Brandon Evans might be one of the least known, most influential behind-the-scenes players in Philadelphia politics.
Evans ran both of Larry Krasner’s campaigns for district attorney and Mayor Jim Kenney’s reelection, three big wins. He’s political director for Real Justice PAC, a national criminal justice reform group. And he’s a former Pennsylvania state director for the left-wing Working Families Party.
Originally from Miami, Evans got interested in politics after working with Stacey Abrams in Georgia. He’s been in Pennsylvania for eight years since a job with the labor union Unite Here brought him to the city. Now he’s running political operations for two of the city’s top elected officials — who also don’t happen to like each other very much.
Evans, 37, who lives in Old City with his girlfriend, talked with The Inquirer about politics, his hobby collecting historical artifacts, and what’s next for him. The conversation was edited lightly for clarity and brevity.
Did you grow up in a political family?
“My granddad watched the news every night, I’d sit with him, he was a [World War II] veteran. And I was born in ’83, so Miami was a very interesting place, politically. I was born a couple years after the McDuffie riots, which really were an explosive time in Miami.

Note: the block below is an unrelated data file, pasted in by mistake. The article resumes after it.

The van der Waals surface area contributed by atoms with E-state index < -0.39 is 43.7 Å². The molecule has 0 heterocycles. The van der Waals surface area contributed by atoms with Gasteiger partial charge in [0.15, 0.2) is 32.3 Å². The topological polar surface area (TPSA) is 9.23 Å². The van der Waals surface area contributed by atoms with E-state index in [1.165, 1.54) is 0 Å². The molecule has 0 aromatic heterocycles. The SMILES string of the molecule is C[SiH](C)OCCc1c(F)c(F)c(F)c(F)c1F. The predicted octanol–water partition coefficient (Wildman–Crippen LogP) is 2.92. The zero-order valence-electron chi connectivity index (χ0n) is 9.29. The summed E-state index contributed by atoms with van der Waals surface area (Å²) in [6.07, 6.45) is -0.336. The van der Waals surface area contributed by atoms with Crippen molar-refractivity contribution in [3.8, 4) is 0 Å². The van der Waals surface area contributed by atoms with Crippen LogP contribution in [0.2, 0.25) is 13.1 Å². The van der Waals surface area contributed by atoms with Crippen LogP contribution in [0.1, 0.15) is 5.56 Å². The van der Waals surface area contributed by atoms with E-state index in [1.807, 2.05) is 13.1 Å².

“Even prior to that, seeing the effects of integration, the destruction of Overtown, the cultural and business hub of Miami, having I-95 built and running through there. Black people were displaced as minority majority in Miami. You have a Cuban population that is far more conservative. It makes for some very interesting politics, to say the least.”
Tell me about working with Stacey Abrams
“I went to school in Atlanta for a while, dropped out, started working on campaigns, and met ... her on a mayoral race she was managing, and it changed everything, opened everything up. She was my age now. I had never seen nobody that dynamic, that brilliant. You know the first time you meet someone in life who literally could do anything? The sharpest strategic mind. ... She’s literally like my older sister.”
Did you feel like you were headed into a tough primary running Krasner’s campaign last month?
“I think the pugilistic nature of campaigns — it can be this heightened thing of progressives vs. the [police union], and what that can lead to, unfortunately, it leads to the erasure of Black people affected by the criminal justice system. Black voters are sophisticated and these social and racial and economic things have informed things like violence in their community. So it’s not just the ascension of a reform DA. The voters understood that. I think I knew they would.”
You work so closely with Krasner and Kenney, two men who don’t particularly like each other. What’s that like?
”For me it’s fine. I believe they both want what’s best for Philadelphia and that’s what makes it easy. They’re more similar than they realize. But no two people, especially politicians, are always going to agree.
“I definitely think there have been some moments where I’ve had to be the messenger, but it’s all good.”
What’s something people don’t know about Kenney or Krasner that you wish they did?
“Yeah, Kenney’s a joker, he’ll get on you. I think they’re both similar that way.”